IMCAS Annual World Congress 2013 / Program
KHOURI Roger K
||IMCAS Annual World Congress 2013
||session 26 (View)
||lipofilling: video & livemarking -> breast & buttocks
||mega-volume autologous fat grafting to the breast: 10 years experience with over 1000 cases
• 10min video and 5min q&a
||February 1, 2013 11:32 AM
Getting mega volumes of fat, in excess of 200 ml, to survive in the hypoplastic breast or in the mastectomy defect in one single grafting session has remained a challenge. The limit to how much fat graft a tissue can accept depends upon two factors:
1- The meticulous grafting technique that can evenly distribute the micro-graft droplets inside the recipient to avoid localized collections larger than a 2-3 millimeters across and preserve graft to recipient interface.
2- The mechanical compliance of the recipient breast and its size so that the added graft volume does not tightly fill the tissue to increase the interstitial pressure above physiologic levels that will choke the budding microcirculation.
This presentation describes our experience with over 500 cases of breast augmentation and breast reconstruction with fat graft where we were able to maximize the above factors by utilizing the Lipografter to harvest and distribute the graft and the Brava external breast expander to increase the size of the recipient and its mechanical compliance.
Average volume of the breast augmentation achieved in one grafting session is in excess of 235 ml/breast and the better the preoperative expansion, the larger the final augmentation. Using similar techniques, we were able to regenerate a normal looking and near normally sensate B-C cup breast following at total mastectomy with an average of 2.8 grafting sessions.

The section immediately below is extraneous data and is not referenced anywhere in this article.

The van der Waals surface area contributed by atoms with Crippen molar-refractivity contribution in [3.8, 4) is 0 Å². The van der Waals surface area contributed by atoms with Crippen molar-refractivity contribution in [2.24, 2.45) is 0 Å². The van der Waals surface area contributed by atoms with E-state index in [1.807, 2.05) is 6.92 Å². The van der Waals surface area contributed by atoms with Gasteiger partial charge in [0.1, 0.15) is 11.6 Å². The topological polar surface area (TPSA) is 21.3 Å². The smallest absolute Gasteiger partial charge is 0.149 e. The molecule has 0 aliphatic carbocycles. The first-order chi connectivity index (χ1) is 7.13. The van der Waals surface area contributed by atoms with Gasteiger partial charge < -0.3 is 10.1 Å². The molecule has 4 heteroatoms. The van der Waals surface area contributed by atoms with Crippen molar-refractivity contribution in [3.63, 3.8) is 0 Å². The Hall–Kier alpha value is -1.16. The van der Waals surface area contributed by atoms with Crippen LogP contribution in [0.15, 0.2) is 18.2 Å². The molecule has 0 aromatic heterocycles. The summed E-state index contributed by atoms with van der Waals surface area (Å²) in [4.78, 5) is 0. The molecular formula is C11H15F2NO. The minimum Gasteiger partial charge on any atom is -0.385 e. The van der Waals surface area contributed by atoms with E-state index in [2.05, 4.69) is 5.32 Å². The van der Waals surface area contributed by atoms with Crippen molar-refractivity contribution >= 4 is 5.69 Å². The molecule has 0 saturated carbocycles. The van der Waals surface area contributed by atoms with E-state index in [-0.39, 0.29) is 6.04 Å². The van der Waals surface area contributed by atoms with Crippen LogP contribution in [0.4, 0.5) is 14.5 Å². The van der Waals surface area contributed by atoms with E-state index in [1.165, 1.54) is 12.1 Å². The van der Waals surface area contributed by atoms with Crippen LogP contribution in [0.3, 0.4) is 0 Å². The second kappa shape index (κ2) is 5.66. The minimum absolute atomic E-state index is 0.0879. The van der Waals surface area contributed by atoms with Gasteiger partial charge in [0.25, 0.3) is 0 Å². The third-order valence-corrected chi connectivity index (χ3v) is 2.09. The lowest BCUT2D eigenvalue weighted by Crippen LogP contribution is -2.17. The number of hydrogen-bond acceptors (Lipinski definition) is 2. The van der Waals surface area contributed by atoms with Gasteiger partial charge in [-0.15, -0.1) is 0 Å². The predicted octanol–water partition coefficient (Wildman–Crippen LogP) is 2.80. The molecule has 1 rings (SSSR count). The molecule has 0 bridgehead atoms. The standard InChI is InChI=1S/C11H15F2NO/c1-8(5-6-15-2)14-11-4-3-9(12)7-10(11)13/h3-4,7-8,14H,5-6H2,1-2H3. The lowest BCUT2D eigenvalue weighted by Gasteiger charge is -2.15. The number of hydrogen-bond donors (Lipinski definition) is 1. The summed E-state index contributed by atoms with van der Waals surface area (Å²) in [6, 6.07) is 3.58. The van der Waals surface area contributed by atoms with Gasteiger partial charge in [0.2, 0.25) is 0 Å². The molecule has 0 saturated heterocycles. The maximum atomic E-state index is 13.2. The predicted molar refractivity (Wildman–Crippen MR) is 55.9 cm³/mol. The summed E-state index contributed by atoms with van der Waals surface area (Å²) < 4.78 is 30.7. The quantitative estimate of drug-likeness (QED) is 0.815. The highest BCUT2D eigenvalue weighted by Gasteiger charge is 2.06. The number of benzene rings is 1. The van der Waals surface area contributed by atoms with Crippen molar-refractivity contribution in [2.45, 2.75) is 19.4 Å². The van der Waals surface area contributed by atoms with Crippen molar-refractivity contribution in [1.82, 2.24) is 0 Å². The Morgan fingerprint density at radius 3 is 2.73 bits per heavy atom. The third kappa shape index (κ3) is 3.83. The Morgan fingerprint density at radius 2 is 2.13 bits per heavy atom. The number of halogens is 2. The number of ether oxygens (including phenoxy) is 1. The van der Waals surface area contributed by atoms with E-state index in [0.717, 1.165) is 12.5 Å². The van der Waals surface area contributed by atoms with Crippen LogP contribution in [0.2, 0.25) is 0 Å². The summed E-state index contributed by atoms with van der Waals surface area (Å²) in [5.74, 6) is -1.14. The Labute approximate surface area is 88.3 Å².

In addition to fat grafting, we developed a number of surgical techniques required for optimal result in shaping and regenerating a breast. These include the Rigottomy mesh release of the scars, the Percutaneous Aponeurotomy and Lipo-Filling (PALF) procedure, that allows for tissue regeneration as opposed to the classic FLAP tissue transfer. And the Reverse Abdominoplasty Fat Transfer (RAFT) technique to salvage previous failed reconstructions.
Conflict of interest disclosures
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this work was not supported by any direct or non direct funding. it is under the author's own responsibility